You’re not all professional musicians in the band, some are semi-professional, right?
Howard teaches English and plays trumpet. He plays with two or three different bands and music is very much a part of his life. Same with Dave (bass). When he’s not teaching he’s playing with either SíSí Riders or as a stand-in bass player for the Blue Jeans with Robbie, and he plays double bass for them as well. Robbie would be an actor more than an English teacher, and then me, I’m mainly jingles, dubbing and music.
A few years ago you changed the name of the group from Garrett Wall Band to Track Dogs. What was that all about, and where did the name come from?
The main motive for the change was to distinguish the band from my already established solo career—not only as a singer-songwriter but also my work on dubbing projects, film soundtracks and advertising spots. We did two albums as the Garrett Wall Band and I always thought that it gave the wrong impression: because it was a boring name we were taboo from the word go . ‘Garret Wall Band... yeah, singer-songwriter with a band... how interesting’.
Robbie came up with the new name because we had no clue what to call ourselves. He rang me one day and said ‘I have the name! I’ve already asked the other guys and they like it’, which was a lie [he laughs], but he knows me by now. So he says ‘Track Dogs’ and explains that it’s the unofficial name of the maintenance crews that work the underground in New York. Because they’re working 24 hours while the trains are still going and they’re, like, little crews that use flashlights to communicate and watch out for each other, it’s a good name for a band that are close-knit and touring all the time, looking after each other.
Not everyone was convinced by the change. The head of Radio 3 said to us one day, ‘You guys are crazy. You spend four years establishing your name and it’s recognised, then you go and fuckin’ change it! We’re going to have to treat you guys as a totally new band’, and we said ‘Excellent! That’s what we want!’”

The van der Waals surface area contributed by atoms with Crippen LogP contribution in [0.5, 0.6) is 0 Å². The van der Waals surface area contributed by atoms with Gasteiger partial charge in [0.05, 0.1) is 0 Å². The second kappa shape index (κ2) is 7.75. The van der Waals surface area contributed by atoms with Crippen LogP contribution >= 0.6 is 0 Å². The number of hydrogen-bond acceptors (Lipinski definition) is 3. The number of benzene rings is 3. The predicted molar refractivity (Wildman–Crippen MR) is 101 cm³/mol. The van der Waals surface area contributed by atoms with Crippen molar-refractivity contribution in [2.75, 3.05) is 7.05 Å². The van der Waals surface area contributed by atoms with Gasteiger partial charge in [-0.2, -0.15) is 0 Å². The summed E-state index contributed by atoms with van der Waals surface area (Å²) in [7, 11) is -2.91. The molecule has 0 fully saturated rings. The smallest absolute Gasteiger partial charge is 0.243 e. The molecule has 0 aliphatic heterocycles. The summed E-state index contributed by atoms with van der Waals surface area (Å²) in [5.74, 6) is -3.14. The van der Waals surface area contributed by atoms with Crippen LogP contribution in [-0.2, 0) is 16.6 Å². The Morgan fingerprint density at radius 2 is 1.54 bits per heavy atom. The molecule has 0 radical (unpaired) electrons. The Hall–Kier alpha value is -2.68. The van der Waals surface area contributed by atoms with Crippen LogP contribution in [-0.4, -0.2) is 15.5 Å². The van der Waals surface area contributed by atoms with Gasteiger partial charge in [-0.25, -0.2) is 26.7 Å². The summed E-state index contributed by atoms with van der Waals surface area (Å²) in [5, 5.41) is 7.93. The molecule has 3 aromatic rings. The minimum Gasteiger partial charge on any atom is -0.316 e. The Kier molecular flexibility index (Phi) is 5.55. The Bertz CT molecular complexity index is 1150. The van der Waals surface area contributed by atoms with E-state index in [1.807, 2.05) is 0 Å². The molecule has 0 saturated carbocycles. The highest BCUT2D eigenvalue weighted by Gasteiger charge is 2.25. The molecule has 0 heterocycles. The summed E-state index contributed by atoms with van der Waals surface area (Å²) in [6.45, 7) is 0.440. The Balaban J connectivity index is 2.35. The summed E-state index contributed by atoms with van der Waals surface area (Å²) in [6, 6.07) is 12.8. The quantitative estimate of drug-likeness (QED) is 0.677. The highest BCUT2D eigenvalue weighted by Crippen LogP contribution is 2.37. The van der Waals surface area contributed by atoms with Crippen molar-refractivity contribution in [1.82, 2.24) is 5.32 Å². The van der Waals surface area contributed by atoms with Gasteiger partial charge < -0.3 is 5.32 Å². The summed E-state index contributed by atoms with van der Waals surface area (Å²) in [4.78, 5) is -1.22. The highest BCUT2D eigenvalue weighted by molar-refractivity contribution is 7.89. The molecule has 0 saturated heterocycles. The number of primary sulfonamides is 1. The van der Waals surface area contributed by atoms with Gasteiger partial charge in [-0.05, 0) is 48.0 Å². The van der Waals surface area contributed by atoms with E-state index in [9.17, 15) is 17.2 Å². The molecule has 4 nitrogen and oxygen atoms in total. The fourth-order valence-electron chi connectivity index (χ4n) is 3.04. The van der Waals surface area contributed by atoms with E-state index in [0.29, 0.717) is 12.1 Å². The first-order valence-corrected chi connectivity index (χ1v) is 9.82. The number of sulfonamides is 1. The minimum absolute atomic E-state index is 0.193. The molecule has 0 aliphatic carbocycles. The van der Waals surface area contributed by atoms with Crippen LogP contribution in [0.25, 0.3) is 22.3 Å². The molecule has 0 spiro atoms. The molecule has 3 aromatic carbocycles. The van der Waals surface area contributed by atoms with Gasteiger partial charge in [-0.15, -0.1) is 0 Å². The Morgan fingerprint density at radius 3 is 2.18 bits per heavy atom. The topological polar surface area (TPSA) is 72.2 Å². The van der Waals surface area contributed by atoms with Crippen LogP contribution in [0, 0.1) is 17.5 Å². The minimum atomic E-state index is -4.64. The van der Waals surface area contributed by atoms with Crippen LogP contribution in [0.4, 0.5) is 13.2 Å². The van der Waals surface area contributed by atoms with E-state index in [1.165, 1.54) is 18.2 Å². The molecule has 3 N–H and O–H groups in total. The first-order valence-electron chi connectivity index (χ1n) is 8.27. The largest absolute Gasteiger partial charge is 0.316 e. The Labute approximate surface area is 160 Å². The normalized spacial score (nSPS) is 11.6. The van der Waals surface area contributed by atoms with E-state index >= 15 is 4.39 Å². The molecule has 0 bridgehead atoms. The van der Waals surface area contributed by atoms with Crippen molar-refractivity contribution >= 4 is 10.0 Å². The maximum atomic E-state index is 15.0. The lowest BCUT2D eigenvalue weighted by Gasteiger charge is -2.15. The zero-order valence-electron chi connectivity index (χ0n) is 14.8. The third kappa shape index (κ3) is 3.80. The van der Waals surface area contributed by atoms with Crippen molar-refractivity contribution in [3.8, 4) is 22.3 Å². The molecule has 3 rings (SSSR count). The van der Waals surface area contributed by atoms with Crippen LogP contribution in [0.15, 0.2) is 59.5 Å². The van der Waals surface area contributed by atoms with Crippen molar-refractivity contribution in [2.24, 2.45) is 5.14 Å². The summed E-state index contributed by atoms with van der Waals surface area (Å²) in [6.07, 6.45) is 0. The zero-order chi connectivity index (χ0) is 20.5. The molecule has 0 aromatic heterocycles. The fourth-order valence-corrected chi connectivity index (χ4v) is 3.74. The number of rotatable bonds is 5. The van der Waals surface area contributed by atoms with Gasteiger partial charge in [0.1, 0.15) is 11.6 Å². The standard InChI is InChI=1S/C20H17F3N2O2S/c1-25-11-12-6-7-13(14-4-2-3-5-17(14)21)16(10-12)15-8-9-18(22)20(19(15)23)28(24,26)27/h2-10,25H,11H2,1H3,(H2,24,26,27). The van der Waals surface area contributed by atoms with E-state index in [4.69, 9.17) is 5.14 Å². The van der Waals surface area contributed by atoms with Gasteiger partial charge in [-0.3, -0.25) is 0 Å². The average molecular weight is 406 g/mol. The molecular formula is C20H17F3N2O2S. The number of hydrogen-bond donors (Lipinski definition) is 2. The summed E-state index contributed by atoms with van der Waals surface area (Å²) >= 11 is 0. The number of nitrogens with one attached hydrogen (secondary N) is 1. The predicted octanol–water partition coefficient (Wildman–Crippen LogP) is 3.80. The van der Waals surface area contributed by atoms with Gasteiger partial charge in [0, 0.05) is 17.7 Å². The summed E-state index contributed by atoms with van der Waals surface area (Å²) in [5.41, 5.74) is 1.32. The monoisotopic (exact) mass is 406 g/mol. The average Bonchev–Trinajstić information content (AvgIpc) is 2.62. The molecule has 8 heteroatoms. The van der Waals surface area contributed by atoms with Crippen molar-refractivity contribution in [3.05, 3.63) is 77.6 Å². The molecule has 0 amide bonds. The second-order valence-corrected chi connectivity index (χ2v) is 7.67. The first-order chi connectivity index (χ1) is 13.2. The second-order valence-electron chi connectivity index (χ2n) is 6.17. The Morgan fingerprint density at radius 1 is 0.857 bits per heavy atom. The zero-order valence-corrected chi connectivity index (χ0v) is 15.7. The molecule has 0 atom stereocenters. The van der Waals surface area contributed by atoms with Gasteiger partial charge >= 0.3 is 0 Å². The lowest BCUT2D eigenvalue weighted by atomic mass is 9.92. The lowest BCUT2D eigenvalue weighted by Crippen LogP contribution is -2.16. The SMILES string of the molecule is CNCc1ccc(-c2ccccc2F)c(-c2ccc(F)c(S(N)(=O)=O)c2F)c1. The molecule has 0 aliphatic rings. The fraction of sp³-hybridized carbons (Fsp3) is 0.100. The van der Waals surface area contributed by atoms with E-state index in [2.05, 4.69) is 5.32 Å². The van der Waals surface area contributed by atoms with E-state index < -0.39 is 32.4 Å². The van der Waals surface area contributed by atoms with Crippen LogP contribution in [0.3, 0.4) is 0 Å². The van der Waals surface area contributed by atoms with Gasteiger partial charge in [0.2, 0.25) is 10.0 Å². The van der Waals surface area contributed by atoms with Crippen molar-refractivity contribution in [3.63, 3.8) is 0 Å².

Sticking together and being able to get along through the tough times is probably one of the most important aspects of a band. You guys are one of the hardest working bands I know: always playing, always touring, always promoting. Do you think you have your sights fixed well on your goal?
From our point of view, we probably think we’re lazy. Do you think from outside it looks like we’re out there? I said it about five years ago, from the very beginning: ‘Lads, this is long-term. We’re either in it for the long term or forget about it because we can only expect it to actually happen over time’, and thankfully, being four guiris, good mates, we’ve lasted the time. We’ve all had a similar sort of love for the project, and thankfully things have happened along the way. I mean there are moments when you kind of feel ‘what are we doing, how are we going to do this?’ I have moments when I get a little bit ratty and frustrated.
What’s the strangest gig you’ve ever done?
I remember one where we played the Centro Cultural in Barrio del Pilar and it was live at three, dead at four, you know, all jubilados who run in and take all the tickets. After the second song some guy shouts out ‘Cantad algo en español, joder! Estamos en España’. So I said ‘Well, you can see from the programme that we are a foreign band and, although we live here, we sing in English. But, I tell you what, I’m going to try and translate, on the spot, all my lyrics as I sing’. And I did it for a laugh and at the end of it the audience were, well, we had them. His friends, the ould ones beside him, were going ‘Callate Miguel, ¡Callate! Estan maravillosos. ¡Sois buenisimos!’. That was memorable. [He laughs]
One of the key things about the Track Dogs project is that it’s based on your own label: Mondegreen Records. Have you any other artists on there?
We mainly set up the label to release our work, but along the way we’ve picked up about 15 artists. It’s to help our friends: we’ve two or three Irish artists on there and a couple of Spanish and Spanish-based artists. With the weight of a registered record label behind them, it gives them the chance to exhibit and sell their work through iTunes and Spotify.